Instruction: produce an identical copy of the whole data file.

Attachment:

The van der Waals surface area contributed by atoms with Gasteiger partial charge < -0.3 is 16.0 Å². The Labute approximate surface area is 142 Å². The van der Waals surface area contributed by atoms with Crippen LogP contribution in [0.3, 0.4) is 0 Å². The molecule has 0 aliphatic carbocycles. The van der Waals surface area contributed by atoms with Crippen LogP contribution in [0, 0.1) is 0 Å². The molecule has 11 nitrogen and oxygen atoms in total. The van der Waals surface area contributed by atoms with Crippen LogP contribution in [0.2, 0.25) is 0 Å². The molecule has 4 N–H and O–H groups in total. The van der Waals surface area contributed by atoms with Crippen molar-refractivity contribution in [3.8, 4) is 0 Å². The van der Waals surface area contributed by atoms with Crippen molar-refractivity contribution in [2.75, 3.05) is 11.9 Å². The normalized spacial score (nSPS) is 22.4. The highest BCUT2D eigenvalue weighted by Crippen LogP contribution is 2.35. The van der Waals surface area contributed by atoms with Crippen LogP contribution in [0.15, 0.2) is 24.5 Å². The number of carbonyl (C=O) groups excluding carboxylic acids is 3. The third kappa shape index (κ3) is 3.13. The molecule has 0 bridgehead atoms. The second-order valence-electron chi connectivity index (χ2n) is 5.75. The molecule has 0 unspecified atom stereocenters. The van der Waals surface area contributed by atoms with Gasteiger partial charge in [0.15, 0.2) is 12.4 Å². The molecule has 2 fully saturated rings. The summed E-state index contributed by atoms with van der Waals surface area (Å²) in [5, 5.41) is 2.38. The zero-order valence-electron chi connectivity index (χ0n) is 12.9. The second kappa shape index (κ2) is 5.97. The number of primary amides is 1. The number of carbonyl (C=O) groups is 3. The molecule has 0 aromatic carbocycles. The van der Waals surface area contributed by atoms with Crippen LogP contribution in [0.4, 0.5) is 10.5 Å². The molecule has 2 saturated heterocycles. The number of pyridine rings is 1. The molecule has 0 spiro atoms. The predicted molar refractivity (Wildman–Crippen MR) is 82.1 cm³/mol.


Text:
The van der Waals surface area contributed by atoms with Gasteiger partial charge < -0.3 is 16.0 Å². The Labute approximate surface area is 142 Å². The van der Waals surface area contributed by atoms with Crippen LogP contribution in [0.3, 0.4) is 0 Å². The molecule has 0 aliphatic carbocycles. The van der Waals surface area contributed by atoms with Crippen LogP contribution in [0, 0.1) is 0 Å². The molecule has 11 nitrogen and oxygen atoms in total. The van der Waals surface area contributed by atoms with Crippen LogP contribution in [0.2, 0.25) is 0 Å². The molecule has 4 N–H and O–H groups in total. The van der Waals surface area contributed by atoms with Crippen molar-refractivity contribution in [3.8, 4) is 0 Å². The van der Waals surface area contributed by atoms with Crippen molar-refractivity contribution in [2.75, 3.05) is 11.9 Å². The normalized spacial score (nSPS) is 22.4. The highest BCUT2D eigenvalue weighted by Crippen LogP contribution is 2.35. The van der Waals surface area contributed by atoms with Crippen LogP contribution in [0.15, 0.2) is 24.5 Å². The number of carbonyl (C=O) groups excluding carboxylic acids is 3. The third kappa shape index (κ3) is 3.13. The molecule has 0 bridgehead atoms. The second-order valence-electron chi connectivity index (χ2n) is 5.75. The molecule has 0 unspecified atom stereocenters. The van der Waals surface area contributed by atoms with Gasteiger partial charge in [0.15, 0.2) is 12.4 Å². The molecule has 2 fully saturated rings. The summed E-state index contributed by atoms with van der Waals surface area (Å²) in [5, 5.41) is 2.38. The zero-order valence-electron chi connectivity index (χ0n) is 12.9. The second kappa shape index (κ2) is 5.97. The number of primary amides is 1. The number of carbonyl (C=O) groups is 3. The molecule has 0 aromatic carbocycles. The van der Waals surface area contributed by atoms with Crippen LogP contribution in [0.4, 0.5) is 10.5 Å². The molecule has 2 saturated heterocycles. The number of pyridine rings is 1. The molecule has 0 spiro atoms. The predicted molar refractivity (Wildman–Crippen MR) is 82.1 cm³/mol.